The earnings test disappears at full retirement age, which is somewhere between 66 and 67, depending on when you were born. After that point, your earnings no longer impact your benefit amount.

Q&A:Don’t make this mistake with your retirement savings

Dear Liz: My wife and I are in our mid-40s and planning to buy what likely will be the last house we’ll purchase. I’ve decided to withdraw around $15,000 from my IRA to buy down the rate, which will guarantee returns in the form of interest savings, even if those will be less than the returns I would earn if I left the money in the account. My real question is about our current house. We owe around $77,000 on a house that could likely fetch in the low $200,000 range. I’ve looked at it up, down and sideways. Would it make more sense to rent, sell, or rent then sell after a couple of years to avoid the capital gains tax?

Answer: Sometimes it can make sense to buy down a mortgage interest rate by paying more upfront if you plan to stay in the home for many years. The deals vary by lender, but you might pay 1% of the loan amount (one point) to get a rate that’s 0.25% lower, or 2% (two points) to get the rate reduced by 0.5%. For example, paying two points on a $200,000 mortgage, or $4,000, could lower the rate from 4.5% to 4%. You would drop the monthly payment about $59, and it would take you nearly six years for the slightly lower monthly payments to offset what you paid upfront.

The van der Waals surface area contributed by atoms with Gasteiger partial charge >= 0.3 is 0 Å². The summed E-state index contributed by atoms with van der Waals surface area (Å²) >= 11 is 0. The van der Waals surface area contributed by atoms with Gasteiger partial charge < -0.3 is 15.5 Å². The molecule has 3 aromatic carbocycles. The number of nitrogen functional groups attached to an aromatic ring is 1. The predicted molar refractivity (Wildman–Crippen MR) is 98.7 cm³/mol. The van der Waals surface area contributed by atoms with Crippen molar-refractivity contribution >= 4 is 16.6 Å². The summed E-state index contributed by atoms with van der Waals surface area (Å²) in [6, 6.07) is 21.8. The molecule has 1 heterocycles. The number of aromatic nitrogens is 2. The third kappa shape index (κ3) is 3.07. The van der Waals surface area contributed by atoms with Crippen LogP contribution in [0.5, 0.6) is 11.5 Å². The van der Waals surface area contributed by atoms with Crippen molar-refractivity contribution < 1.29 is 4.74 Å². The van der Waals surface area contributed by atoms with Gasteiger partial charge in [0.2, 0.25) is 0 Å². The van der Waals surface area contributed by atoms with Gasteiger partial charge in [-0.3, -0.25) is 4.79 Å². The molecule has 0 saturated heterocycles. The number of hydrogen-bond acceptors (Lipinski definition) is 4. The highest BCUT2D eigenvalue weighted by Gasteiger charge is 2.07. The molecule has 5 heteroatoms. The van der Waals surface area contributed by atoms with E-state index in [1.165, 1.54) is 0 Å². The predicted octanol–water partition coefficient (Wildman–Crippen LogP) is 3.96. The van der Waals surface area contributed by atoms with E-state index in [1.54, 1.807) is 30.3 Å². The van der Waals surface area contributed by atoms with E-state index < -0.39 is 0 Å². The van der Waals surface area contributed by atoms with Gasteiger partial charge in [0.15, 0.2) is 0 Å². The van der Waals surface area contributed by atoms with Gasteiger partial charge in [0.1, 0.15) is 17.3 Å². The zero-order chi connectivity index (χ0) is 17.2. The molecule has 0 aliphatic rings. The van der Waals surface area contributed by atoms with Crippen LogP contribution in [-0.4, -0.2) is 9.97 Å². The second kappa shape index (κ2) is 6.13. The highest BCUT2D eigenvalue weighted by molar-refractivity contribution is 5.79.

You complicate the math, though, when the money used to buy down the rate comes out of a retirement account. That money is taxed as income and would likely be penalized as well because you aren’t yet 59½. (There’s an exception to the penalty for first-time home buyers who withdraw up to $10,000, but they’ll still owe income tax on the withdrawal.) The tax bill varies according to your tax bracket and your state, but you can expect it to equal roughly one-quarter to one-half of the amount withdrawn.

In addition to the tax bill, you’ve also given up future tax-deferred returns on the money. And because most people’s incomes drop in retirement, you’re probably paying a higher tax rate than you would if you withdrew the money later.

A good rule of thumb is to consult a tax pro before you take any money out of a retirement account. The rules can be complex and it’s easy to make an expensive mistake. A tax pro also could advise you about the tax implications of renting vs. selling, although you might also want to talk to anyone you know who’s a landlord about what’s involved with renting out a property.

The simplest solution may be to sell your current home and use the equity to reduce the size of the loan you’ll need on the next residence, rather than raiding a retirement fund to get a slightly lower rate.

Q&A: New Secure Act changes some retirement rules

Dear Liz: At age 70½, when I must withdraw money from my IRA, may I donate those dollars to a charitable organization without paying tax on the withdrawn funds?

Answer: The short answer is yes, but you should know there have been some recent changes to retirement plan rules.

Required minimum distributions now start at 72, thanks to the recently enacted Setting Every Community Up for Retirement Enhancement (Secure) Act. If you turned age 70½ in 2019 and started your required minimum distributions, you should generally continue, but talk to a tax pro.

Also, you can now make contributions to your IRA after age 70½, as long as you’re still working. You must have earned income at least equal to the amount you contribute.

The law didn’t change when you can begin making qualified charitable distributions from your IRAs. Once you reach 70½, you can donate up to $100,000 each year directly from your IRA and the donated amount will not be included in your income.

If you make IRA contributions after age 70½, though, those contributions are deducted from the amount you can donate.